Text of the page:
Phishing and Spear Phishing attacks utilising the COVID-19 theme, designed to illicit your personal and financial information can be expected to increase. We’ve already seen emails and websites providing “vital information” about how to keep you and your family safe. “Sign up here for the latest news and developments”, open an account now! Use a “safe password”, knowing that sadly still today most people use the same password on multiple sites so if you provide them with a “safe password” you’ve potentially provided them with the same password you use on your internet banking page.

Phone calls that may portend to be from a government endorsed support network offering an early warning service and quick response medical services for a small subscription which you “can sign up for now with your credit card”. Or pretending to be a home grocery delivery service that can provide pasta, flour, and toilet paper!!! Pay now and we will deliver to your door! We will reduce your risk of exposure and guarantee or supply of “essential items” by bringing everything to you.

Business Email Compromise (BEC) fraud to increase as people are working from home and even posting on Social Media that they are doing so! Rule number One – there is no such this as privacy on the internet. Nothing you “post online” is still under your control. With people no longer being able to call upon the support and guidance from their fellow team members the way they once did, it’s vital they adjust to a new process that affords equal protection. Where a member of the Finance team or Accounts Payable could turn to the colleague on their left and ask their opinion of the email they just received from the CFO requesting urgent payment of an outstanding invoice, or purchase of a set of gift cards for staff to increase morale during these difficult times…. They’re not there. They’re home alone. However, that does not have to be the case. Building the team concept across the landscape of the cyber environment can still be effective in reducing fraudulent impact. But make no mistake, the entities behind BEC will seek to use the current challenges to their advantage and it’s absolutely imperative we don’t inform them of any new mode of operation during these times of COVID-19.

Smishing – fraudulent text messages – carrying malware payloads via click links designed to steal your banking details.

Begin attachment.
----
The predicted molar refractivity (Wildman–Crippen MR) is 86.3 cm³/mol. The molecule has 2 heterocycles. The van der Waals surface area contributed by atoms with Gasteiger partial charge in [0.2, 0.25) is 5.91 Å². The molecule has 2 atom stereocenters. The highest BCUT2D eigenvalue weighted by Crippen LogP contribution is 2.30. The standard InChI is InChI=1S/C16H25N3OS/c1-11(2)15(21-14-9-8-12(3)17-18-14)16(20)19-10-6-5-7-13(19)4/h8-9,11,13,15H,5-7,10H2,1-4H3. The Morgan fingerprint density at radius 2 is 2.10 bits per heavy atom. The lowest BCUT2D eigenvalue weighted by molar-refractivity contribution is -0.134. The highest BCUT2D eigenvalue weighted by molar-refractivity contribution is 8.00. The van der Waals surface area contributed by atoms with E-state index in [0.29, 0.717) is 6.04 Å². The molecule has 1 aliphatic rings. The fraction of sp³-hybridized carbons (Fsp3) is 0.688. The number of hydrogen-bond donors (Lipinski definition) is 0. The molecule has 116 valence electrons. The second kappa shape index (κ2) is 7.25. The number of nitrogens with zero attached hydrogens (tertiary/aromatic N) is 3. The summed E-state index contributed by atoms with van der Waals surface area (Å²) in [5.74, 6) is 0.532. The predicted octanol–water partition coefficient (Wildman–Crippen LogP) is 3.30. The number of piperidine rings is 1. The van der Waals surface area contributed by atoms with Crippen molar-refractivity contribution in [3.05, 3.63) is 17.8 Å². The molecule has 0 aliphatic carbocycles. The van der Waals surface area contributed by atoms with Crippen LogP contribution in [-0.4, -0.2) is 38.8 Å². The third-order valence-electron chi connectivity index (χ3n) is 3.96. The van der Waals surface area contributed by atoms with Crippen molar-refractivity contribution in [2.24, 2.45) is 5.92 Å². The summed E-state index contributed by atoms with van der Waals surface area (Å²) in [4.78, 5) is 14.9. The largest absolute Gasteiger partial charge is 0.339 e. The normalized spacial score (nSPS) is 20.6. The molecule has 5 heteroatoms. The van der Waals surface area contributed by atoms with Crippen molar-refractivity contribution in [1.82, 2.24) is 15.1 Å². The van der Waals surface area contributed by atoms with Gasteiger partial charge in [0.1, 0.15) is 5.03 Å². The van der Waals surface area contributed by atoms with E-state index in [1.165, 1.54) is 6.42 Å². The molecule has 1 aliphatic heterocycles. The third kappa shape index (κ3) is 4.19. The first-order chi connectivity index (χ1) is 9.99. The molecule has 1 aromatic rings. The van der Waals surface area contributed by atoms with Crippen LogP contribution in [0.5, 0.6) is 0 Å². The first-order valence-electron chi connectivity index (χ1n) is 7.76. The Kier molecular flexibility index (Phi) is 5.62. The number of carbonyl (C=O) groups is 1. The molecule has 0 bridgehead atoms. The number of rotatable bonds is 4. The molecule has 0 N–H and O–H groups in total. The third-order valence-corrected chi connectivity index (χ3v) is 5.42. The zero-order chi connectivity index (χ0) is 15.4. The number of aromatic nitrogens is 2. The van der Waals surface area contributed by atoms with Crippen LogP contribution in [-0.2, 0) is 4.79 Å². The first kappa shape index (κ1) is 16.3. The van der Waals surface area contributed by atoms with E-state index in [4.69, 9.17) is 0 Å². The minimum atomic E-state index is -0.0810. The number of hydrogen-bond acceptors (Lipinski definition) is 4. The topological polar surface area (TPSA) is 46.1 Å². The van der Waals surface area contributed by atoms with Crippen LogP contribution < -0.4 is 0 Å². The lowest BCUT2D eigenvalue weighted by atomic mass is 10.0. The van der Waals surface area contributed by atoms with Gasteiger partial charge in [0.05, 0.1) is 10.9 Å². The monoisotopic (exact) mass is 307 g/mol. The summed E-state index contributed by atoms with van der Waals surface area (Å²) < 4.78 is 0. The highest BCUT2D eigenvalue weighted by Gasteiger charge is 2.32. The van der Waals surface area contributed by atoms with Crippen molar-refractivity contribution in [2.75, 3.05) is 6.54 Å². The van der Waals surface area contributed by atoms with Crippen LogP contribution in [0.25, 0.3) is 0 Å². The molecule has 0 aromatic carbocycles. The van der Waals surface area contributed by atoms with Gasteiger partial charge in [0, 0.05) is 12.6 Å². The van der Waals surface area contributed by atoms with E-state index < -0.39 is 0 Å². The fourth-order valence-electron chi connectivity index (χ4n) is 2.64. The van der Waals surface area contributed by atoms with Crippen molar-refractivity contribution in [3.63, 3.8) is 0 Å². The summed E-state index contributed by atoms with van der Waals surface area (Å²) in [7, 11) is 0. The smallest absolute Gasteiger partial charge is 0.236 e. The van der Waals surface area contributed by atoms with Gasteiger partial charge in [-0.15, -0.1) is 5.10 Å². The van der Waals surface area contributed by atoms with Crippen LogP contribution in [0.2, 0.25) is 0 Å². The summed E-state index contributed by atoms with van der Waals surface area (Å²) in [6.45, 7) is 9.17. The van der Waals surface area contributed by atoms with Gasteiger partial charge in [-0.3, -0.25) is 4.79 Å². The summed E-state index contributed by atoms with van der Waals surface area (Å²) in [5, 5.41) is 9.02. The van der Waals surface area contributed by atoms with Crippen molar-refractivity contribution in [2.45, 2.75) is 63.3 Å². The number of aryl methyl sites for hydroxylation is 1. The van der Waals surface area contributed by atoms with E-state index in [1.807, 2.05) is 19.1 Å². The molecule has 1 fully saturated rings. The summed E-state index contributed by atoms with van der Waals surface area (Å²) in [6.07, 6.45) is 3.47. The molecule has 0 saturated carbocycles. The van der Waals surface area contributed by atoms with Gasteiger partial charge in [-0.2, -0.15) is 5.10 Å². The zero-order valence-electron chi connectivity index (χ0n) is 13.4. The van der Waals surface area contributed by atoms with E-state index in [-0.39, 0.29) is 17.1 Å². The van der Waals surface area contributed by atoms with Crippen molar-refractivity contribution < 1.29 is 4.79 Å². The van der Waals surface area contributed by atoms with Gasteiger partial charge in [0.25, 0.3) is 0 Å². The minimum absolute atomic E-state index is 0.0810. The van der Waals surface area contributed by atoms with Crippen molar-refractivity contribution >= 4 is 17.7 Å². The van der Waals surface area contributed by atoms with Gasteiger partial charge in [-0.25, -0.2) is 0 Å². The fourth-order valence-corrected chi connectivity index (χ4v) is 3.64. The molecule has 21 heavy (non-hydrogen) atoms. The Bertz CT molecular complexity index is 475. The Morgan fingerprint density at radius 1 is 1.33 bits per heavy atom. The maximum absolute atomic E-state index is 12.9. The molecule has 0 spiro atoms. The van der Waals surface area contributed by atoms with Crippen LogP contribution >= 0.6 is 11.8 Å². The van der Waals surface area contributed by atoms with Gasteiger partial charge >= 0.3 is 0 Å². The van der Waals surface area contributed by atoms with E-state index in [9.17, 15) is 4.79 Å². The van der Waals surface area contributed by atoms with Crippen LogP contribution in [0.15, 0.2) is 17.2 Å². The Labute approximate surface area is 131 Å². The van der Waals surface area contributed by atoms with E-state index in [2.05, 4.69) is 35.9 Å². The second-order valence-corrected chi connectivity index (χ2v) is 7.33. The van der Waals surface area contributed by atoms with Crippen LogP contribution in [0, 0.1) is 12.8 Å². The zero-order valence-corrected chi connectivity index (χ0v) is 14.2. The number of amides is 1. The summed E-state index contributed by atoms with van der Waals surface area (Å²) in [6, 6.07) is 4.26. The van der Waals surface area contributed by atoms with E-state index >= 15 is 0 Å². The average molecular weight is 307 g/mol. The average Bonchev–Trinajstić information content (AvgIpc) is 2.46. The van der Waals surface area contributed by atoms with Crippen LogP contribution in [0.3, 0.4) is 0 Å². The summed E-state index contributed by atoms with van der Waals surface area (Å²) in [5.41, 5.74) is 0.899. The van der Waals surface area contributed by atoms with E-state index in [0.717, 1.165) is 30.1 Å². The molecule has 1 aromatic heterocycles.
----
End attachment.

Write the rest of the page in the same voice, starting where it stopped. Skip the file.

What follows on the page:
Those people involved in “long distance” relationships – your love interests will be caught up in a foreign country with locked borders and desperately need money for accommodation and food. There will be a new “Corona Virus or COVID-19 Tax” requiring an immediate payment of $5,000 before they can leave the affected country, the financial situation has become so bad in that country that to avoid any money leaving the country, people are prevented by taking their money with them, these are just some of the excuses, reasons that could be provided to leverage the current relationship.

Fake websites seeking donations for research, victim family support and other humanitarian services that take advantage of people’s generosity and philanthropic natures.

People announcing on Social Media that they’re stuck in a certain location are telling fraudsters far too much. A quick check on their profile, where they are from, who they work for, where their family is, all provides the foundation of a social engineering attack to victimise their family, their identity, their employer. Perhaps the criminals will spoof a message to the family requesting urgent financial assistance? Or perhaps knowing the person workings in Accounts Payable, HR Payroll or Finance, an urgent request for payment of an invoice is made that is outside the scope of normal processing, because at the moment – nothing is normal!

Threats and extortion. Could we see criminals use COVID-19 as a weapon, “I have infected your house with an object and won’t tell you where it is until you pay me some money?” Or, “I will infect your home unless you pay me some money.”

Cures, we could possibly see online fund sourcing for the research of cures for COVID-19. Or we could see people that are infected and announced it online, be approached by quack cures that will cure them in a fraction of the time and removed all physical and medical risk to their bodies and their families.

And there will be others. The key is to know we will be targeted, understanding how they operate, and keeping to logical not emotionally led thinking. Always follow due process, get a second and even third opinion and if in doubt delete. I don’t think many would have lost their job for deleting, but I’m sure many have been put in jeopardy for clicking.

Let’s not give the crooks a head-start by putting a target on your back by posting too much information about yourself and your work situation during these challenging times. They don’t need to know, the world doesn’t need to know, exercise restraint, be aware and be safe.

Brian Hay, Executive Director, Cultural Cyber Security